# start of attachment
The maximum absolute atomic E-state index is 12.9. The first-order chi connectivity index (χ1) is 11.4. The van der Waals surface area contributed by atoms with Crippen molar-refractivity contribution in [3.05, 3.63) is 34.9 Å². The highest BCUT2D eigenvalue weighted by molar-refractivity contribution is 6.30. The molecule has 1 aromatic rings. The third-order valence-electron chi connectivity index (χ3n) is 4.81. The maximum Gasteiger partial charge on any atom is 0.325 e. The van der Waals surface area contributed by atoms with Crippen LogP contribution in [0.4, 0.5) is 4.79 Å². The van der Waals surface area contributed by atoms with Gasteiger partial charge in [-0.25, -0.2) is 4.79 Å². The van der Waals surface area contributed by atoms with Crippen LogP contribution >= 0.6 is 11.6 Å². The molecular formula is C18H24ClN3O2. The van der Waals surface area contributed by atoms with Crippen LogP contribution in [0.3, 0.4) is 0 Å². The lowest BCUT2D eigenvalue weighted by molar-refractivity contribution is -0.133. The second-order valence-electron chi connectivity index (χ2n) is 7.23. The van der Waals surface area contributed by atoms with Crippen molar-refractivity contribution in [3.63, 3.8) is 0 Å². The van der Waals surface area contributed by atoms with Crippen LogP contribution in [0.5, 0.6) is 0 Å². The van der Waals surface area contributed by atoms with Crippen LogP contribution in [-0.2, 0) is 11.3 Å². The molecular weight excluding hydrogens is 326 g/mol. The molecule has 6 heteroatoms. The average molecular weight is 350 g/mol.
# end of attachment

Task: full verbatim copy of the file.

The maximum absolute atomic E-state index is 12.9. The first-order chi connectivity index (χ1) is 11.4. The van der Waals surface area contributed by atoms with Crippen molar-refractivity contribution in [3.05, 3.63) is 34.9 Å². The highest BCUT2D eigenvalue weighted by molar-refractivity contribution is 6.30. The molecule has 1 aromatic rings. The third-order valence-electron chi connectivity index (χ3n) is 4.81. The maximum Gasteiger partial charge on any atom is 0.325 e. The van der Waals surface area contributed by atoms with Crippen LogP contribution in [0.4, 0.5) is 4.79 Å². The van der Waals surface area contributed by atoms with Gasteiger partial charge in [-0.25, -0.2) is 4.79 Å². The van der Waals surface area contributed by atoms with Crippen LogP contribution >= 0.6 is 11.6 Å². The molecular formula is C18H24ClN3O2. The van der Waals surface area contributed by atoms with Crippen LogP contribution in [0.3, 0.4) is 0 Å². The lowest BCUT2D eigenvalue weighted by molar-refractivity contribution is -0.133. The second-order valence-electron chi connectivity index (χ2n) is 7.23. The van der Waals surface area contributed by atoms with Crippen molar-refractivity contribution in [3.63, 3.8) is 0 Å². The van der Waals surface area contributed by atoms with Crippen LogP contribution in [0.5, 0.6) is 0 Å². The van der Waals surface area contributed by atoms with Crippen LogP contribution in [-0.2, 0) is 11.3 Å². The molecular weight excluding hydrogens is 326 g/mol. The molecule has 6 heteroatoms. The average molecular weight is 350 g/mol.